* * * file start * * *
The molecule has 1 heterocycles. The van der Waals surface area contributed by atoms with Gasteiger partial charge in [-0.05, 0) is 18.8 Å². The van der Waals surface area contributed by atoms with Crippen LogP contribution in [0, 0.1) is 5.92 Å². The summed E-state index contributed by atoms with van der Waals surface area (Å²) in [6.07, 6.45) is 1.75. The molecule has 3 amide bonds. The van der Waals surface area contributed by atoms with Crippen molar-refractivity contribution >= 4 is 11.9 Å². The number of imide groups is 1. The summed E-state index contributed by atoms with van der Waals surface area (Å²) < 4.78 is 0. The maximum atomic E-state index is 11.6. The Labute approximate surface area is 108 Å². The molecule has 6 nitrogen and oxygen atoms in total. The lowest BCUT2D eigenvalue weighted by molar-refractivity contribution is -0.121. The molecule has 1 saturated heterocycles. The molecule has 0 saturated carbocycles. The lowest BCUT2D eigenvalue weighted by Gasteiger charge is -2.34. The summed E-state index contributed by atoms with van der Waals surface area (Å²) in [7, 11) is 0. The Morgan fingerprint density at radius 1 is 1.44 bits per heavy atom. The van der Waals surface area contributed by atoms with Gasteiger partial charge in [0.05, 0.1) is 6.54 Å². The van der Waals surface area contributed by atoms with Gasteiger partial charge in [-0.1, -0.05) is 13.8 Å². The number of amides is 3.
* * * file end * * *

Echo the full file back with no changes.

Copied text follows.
The molecule has 1 heterocycles. The van der Waals surface area contributed by atoms with Gasteiger partial charge in [-0.05, 0) is 18.8 Å². The van der Waals surface area contributed by atoms with Crippen LogP contribution in [0, 0.1) is 5.92 Å². The summed E-state index contributed by atoms with van der Waals surface area (Å²) in [6.07, 6.45) is 1.75. The molecule has 3 amide bonds. The van der Waals surface area contributed by atoms with Crippen molar-refractivity contribution >= 4 is 11.9 Å². The number of imide groups is 1. The summed E-state index contributed by atoms with van der Waals surface area (Å²) < 4.78 is 0. The maximum atomic E-state index is 11.6. The Labute approximate surface area is 108 Å². The molecule has 6 nitrogen and oxygen atoms in total. The lowest BCUT2D eigenvalue weighted by molar-refractivity contribution is -0.121. The molecule has 1 saturated heterocycles. The molecule has 0 saturated carbocycles. The lowest BCUT2D eigenvalue weighted by Gasteiger charge is -2.34. The summed E-state index contributed by atoms with van der Waals surface area (Å²) in [7, 11) is 0. The Morgan fingerprint density at radius 1 is 1.44 bits per heavy atom. The van der Waals surface area contributed by atoms with Gasteiger partial charge in [0.05, 0.1) is 6.54 Å². The van der Waals surface area contributed by atoms with Gasteiger partial charge in [-0.1, -0.05) is 13.8 Å². The number of amides is 3.